When we reached Julian I headed over to Mom’s Pie House for a complimentary slice of pie available to anyone with a current PCT permit. The folks who work there are so welcoming. Truly hiker friendly.
I thought the slice of pie would be limited, or day old, or a smaller portion. When I got to the counter and presented my PCT permit I was asked a series of questions I was not prepared to answer. Low grade anxiety! I didn’t want to take too long in the busy line. Especially for free pie. Turns out I could choose from any of their pies. And two crust options! The questions kept coming. What kind of ice cream?
I selected apple/cherry, crumble crust, vanilla cinnamon ice cream.
I asked for an iced coffee and desperately tried to pay for it. My credit card was waved away. “It’s on me,” said the very nice person who made an iced americano for me because they don’t have iced coffee.
I noticed how exhausted I felt from the town interaction, even as I was being showered with Mom’s love and free pie. I find it interesting how quickly my social skills fall away after backpacking for only a couple of weeks.
The hiker table in the back was immediately recognizable with pack contents spread out, multiple phones and battery banks sprouting from every outlet. Hikers talking, laughing, eating pie. I joined the hiker table.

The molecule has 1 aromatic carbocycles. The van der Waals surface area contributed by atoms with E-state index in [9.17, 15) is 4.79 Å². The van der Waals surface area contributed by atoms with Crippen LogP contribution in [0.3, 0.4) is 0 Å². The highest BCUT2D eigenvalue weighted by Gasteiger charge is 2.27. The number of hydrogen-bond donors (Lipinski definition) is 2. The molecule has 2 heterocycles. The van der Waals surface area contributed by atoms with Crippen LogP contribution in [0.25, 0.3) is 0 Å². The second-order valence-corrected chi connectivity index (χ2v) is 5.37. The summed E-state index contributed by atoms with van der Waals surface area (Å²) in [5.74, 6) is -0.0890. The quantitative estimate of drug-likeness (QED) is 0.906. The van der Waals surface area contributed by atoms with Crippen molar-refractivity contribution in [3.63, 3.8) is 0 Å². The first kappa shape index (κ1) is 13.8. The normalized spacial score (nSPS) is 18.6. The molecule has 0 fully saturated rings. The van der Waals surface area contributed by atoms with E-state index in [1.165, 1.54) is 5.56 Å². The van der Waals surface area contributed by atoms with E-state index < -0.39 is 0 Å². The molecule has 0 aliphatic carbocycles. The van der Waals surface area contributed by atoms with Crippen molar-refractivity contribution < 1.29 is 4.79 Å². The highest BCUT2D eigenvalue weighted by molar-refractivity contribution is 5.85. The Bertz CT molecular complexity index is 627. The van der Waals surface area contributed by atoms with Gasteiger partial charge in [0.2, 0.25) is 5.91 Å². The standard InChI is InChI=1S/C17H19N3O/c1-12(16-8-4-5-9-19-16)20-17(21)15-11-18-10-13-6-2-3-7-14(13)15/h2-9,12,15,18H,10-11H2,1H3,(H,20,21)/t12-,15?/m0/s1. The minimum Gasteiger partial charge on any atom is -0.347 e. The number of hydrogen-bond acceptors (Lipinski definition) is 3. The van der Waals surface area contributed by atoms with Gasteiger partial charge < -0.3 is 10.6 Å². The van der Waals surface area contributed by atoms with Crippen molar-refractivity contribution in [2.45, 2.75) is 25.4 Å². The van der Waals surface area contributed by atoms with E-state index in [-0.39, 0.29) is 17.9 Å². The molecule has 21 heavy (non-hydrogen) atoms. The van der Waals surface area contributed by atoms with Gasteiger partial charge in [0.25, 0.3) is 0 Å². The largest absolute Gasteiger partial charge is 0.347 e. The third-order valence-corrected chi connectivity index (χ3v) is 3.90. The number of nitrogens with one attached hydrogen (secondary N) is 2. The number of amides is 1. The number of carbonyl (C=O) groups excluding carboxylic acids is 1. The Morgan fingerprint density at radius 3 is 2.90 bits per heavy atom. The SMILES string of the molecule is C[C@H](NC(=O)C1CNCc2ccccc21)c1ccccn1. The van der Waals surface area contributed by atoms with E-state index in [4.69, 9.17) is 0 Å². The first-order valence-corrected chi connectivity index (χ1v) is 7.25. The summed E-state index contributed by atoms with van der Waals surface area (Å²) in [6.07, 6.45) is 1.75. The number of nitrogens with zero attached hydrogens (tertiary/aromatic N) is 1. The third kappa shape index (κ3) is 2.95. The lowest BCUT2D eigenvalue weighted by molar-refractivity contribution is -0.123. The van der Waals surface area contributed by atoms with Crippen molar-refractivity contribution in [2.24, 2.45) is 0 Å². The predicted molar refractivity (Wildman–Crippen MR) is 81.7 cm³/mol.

A tourist couple came over to ask about our experience so far on the hike. They spoke admiringly about us and our journey. They then turned their eyes to me and said, “Especially you.”
I knew right away what they meant. My age. I’m 56. I smiled and thanked them, laughed, told them I am comfortable in my role as matriarch. I aim to lead by example, defy expectations, represent and model the way for others.
The moment ended. We went back to enjoying pie and sorting through our packs. I caught myself crouched over my food, shoveling in too large spoonfuls, not chewing enough. I find myself doing this with increasing frequency. With hiker meals hurrying to get back on trail, spilling nuts on myself in the car in traffic, at home eating alone while enjoying screen time.
I straightened and looked at the remnants of Mom’s pie in the little red and white checkered paper pie boat. Mom. Nurturing. Pie. Mother. Especially You. Maiden Mother Crone. The Triple Goddess and phases of the moon. I remembered my excruciating turn toward crone. So many of the tools I used to navigate the world rendered useless. Then something shifted and becoming invisible felt easier. Maybe even an asset.
We were brought complimentary pie crust ends with a dusting of crystallized sugar. Delicious. We thanked the bringer for the embarrassment of riches. “Don’t worry, we would have just thrown them away.”
I savored the sugared crust and considered the implications of, “Especially you.”
I’ve had several discussions on trail about a body of evidence amassing in support of older women excelling at endurance. Mary E Davidson is an 81 year old who has completed the triple crown. Grandma Gatewood was 67 when she famously thru hiked the Appalachian Trail in 1955.
I looked up articles on women and endurance to cite in preparation for publishing this post. I found scholarly articles and the subsequent layperson articles. The reasons appear to be related in part to slow twitch muscle fibers.